To try to clarify this, imagine that a user requests using his browser the page at http://www.site.com/company1/default.aspx, and so based on the specification above the request is proxied/routed to http://www.company1.com/default.aspx on the server-side. So far so good, however, imagine that the markup returned by this HTML turns out to have an image tag like “<img src=/some-image.png />”, well the problem is that now the browser will resolve that relative path using the base path on the original request he made which was http://www.site.com/company1/default.aspx resulting in a request for the image at http://www.site.com/some-image.png instead of the right “company1” folder that would be http://www.site.com/company1/some-image.png .
Do you see it? Basically the problem is that any relative path or for that matter absolute paths as well need to be translated to the new URL structure imposed by the original goal.
So how do we do it then?
URL Rewrite 2.0 includes the ability to rewrite the content of a response as it is getting served back to the client which will allow us to rewrite those links without having to touch the actual application.
The first rule is an inbound rewrite rule that basically captures all the requests to the root folder /company1/*, so if using Default Web Site, anything going to http://localhost/company1/* will be matched by this rule and it will rewrite it to www.company1.com respecting the HTTP vs HTTPS traffic.
One thing to highlight which is what took me a bit of time is the “serverVariables” entry in that rule that basically is overwriting the Accept-Encoding header, the reason I do this is because if you do not remove that header then the response will likely be compressed (Gzip or deflate) and Output Rewriting is not supported on that case, and you will end up with an error message like:
HTTP Error 500.52 - URL Rewrite Module Error. Outbound rewrite rules cannot be applied when the content of the HTTP response is encoded ("gzip").
Also note that to be able to use this feature for security reasons you need to explicitly enable this by allowing the server variable. See enabling server variables here.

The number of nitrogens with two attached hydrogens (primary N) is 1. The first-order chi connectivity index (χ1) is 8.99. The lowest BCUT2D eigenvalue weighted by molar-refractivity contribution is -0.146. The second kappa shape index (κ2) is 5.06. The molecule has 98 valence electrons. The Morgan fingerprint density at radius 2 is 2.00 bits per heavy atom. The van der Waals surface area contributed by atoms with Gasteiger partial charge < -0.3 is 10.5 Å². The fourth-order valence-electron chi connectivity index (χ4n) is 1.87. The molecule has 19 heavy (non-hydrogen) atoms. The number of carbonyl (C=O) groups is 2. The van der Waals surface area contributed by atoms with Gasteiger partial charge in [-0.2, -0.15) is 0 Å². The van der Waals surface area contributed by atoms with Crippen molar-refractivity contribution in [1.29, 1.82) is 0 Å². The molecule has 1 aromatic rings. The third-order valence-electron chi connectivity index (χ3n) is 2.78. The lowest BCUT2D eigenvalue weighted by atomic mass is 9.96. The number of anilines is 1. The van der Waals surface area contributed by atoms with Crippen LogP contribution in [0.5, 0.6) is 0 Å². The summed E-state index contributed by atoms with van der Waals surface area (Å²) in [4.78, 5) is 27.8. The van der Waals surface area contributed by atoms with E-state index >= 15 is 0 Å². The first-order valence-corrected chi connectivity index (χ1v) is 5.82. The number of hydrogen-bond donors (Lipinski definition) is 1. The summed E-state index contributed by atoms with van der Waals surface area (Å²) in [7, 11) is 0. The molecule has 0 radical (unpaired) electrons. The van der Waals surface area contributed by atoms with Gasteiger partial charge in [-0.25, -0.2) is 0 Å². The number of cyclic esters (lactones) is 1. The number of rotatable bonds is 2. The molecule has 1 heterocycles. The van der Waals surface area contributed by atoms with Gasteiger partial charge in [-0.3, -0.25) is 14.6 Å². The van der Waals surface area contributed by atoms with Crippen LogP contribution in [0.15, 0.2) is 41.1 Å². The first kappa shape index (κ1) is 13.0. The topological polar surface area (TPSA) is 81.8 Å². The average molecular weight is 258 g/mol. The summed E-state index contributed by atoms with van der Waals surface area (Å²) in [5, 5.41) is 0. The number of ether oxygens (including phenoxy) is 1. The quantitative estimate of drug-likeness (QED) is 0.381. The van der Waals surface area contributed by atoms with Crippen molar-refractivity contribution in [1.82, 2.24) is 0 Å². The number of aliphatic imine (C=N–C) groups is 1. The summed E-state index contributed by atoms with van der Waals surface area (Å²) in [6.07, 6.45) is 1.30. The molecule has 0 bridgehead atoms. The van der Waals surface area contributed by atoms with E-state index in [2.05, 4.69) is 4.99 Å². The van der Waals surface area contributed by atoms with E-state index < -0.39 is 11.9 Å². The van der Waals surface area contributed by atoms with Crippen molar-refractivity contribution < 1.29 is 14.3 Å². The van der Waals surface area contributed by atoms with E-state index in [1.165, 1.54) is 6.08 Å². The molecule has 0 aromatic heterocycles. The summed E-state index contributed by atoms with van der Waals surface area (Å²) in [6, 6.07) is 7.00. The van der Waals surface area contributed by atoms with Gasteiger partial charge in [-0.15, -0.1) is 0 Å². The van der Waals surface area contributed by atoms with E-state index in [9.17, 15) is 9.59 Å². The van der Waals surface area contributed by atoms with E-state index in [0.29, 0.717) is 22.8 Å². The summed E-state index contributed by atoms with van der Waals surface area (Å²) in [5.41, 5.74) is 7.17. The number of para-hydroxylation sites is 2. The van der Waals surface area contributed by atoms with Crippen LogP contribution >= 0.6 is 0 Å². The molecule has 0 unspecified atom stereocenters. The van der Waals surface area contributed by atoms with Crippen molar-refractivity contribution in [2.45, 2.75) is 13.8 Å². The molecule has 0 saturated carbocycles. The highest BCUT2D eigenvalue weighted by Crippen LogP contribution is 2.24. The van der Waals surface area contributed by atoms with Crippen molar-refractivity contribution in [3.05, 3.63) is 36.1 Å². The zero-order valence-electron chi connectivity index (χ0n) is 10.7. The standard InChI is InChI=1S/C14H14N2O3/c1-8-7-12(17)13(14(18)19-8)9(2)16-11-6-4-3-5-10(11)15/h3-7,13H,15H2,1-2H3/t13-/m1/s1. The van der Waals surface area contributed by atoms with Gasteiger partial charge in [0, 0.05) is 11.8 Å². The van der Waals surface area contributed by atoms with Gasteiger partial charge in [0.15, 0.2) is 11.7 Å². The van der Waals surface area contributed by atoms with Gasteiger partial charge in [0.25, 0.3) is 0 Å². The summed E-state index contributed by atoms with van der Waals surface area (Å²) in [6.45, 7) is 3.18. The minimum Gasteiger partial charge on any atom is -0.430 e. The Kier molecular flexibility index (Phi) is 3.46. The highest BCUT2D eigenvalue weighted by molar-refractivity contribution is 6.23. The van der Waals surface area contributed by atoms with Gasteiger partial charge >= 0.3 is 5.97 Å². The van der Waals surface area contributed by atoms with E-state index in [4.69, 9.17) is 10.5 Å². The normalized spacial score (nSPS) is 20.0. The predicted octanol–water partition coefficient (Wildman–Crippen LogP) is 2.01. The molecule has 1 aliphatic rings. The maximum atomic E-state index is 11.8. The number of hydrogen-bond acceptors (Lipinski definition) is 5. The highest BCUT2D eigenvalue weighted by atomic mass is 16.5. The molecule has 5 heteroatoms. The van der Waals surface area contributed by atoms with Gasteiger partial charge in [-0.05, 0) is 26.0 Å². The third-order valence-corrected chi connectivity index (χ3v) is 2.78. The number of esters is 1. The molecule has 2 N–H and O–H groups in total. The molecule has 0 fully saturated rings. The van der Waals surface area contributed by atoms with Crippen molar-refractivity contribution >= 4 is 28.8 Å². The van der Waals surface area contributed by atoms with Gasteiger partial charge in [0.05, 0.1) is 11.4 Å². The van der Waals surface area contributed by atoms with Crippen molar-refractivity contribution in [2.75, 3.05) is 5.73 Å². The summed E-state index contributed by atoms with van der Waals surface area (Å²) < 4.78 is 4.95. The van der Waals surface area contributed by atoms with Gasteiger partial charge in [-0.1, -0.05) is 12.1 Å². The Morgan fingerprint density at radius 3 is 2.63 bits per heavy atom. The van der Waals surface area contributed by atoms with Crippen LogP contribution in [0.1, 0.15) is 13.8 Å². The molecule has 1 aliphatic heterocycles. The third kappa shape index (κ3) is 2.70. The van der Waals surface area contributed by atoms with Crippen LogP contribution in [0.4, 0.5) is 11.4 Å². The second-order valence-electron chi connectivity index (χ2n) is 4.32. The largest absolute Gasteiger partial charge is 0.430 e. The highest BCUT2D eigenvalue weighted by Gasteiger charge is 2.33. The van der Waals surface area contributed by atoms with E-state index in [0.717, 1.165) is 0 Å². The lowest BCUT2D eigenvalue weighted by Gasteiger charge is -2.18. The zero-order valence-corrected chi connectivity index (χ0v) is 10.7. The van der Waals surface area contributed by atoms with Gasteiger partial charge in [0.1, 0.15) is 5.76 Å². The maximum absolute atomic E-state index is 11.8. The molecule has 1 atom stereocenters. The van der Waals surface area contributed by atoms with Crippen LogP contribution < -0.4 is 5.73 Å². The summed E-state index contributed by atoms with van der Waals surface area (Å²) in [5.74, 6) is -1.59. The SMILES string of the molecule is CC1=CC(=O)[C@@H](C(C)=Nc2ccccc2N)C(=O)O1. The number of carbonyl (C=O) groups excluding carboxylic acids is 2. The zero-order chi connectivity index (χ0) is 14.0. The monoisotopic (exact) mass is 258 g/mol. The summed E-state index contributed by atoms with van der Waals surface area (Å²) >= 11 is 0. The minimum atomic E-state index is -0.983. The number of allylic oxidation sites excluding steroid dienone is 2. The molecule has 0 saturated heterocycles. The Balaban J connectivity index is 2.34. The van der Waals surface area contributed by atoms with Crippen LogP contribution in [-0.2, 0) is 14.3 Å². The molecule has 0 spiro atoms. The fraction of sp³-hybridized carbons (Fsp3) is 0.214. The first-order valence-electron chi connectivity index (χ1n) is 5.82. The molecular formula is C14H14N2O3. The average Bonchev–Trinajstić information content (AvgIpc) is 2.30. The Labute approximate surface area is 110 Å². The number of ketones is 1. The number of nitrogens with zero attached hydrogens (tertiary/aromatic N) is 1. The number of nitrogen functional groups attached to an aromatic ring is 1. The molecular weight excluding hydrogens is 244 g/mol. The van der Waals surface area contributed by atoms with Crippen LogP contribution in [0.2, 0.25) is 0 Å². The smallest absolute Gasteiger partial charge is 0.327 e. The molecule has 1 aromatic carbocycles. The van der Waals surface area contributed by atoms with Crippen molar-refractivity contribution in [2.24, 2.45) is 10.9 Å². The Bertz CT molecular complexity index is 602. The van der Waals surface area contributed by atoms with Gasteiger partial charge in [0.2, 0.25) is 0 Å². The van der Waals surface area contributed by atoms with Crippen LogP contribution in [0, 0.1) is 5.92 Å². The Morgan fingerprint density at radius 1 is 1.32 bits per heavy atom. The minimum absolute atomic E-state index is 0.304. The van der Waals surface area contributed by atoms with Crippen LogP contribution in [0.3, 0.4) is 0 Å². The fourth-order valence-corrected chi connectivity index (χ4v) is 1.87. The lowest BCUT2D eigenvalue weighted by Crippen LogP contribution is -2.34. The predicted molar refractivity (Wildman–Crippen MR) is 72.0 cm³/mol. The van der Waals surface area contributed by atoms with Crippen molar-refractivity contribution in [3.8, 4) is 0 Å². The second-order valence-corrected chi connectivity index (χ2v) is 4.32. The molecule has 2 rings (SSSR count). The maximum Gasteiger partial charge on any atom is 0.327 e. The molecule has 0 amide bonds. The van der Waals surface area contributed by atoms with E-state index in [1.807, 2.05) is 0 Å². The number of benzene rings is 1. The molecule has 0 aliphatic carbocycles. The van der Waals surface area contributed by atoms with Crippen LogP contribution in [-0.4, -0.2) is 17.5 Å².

The last two rules just rewrite the links and scripts and other resources so that the URLs are translated to the right structure. The first one rewrites absolute paths, and the last one rewrites the relative paths. Note that if you use relative paths using “..” this will not work, but you can easily fix the rule above, I was too lazy to do that and since I never use those when I create a site it works for me :)
A huge added value of using ARR is that now we can with a couple of clicks enable disk caching so that the requests are cached locally in the www.site.com, so that not every single request ends up paying the price to go to the backend servers.
As easy as that now you will see caching working and your site will act as a container of other servers in the internet. Pretty cool hah! :)
So in this post we saw how with literally few lines of XML, URL Rewrite and ARR we were able to enable a proxy/routing scenario with the ability to rewrite links and furthermore with caching support.
A few weeks ago my team released the version 2.0 of the URL Rewrite for IIS. URL Rewrite is probably the most powerful Rewrite engine for Web Applications. It gives you many features including Inbound Rewriting (ie. Rewrite the URL, Redirect to another URL, Abort Requests, use of Maps, and more), and in Version 2.0 it also includes Outbound Rewriting so that you can rewrite URLs or any markup as the content is being sent back even if its generated using PHP, ASP.NET or any other technology.
It also includes a very powerful User Interface that allows you to test your regular expressions and even better it includes a set of templates for common types of Rules. Some of those rules are incredibly valuable for SEO (Search Engine Optimization) purposes. The SEO rules are:
For more information on the SEO Templates look at: http://learn.iis.net/page.aspx/806/seo-rule-templates/
What is really cool is that you can use the SEO Toolkit to run it against your application and you probably will get some violations around lower-case, or canonical domains, etc. And after seeing those you can use URL Rewrite 2.0 to fix them with one click.
I have personally used it in my Web site, try the following three URLs and all of them will be redirected to the canonical form (http://www.carlosag.net/Tools/CodeTranslator/) and you will see URL Rewrite in action:
Note that at the end those templates just translate to web.config settings that become part of your application that can be XCOPY with it. This works with ASP.NET, PHP, or any other server technology including static files. Below is the output of the Canonical Host Name rule which I use on my Web site’s web.config.
There are many more features that I could talk, but for now this was just a quick SEO related post.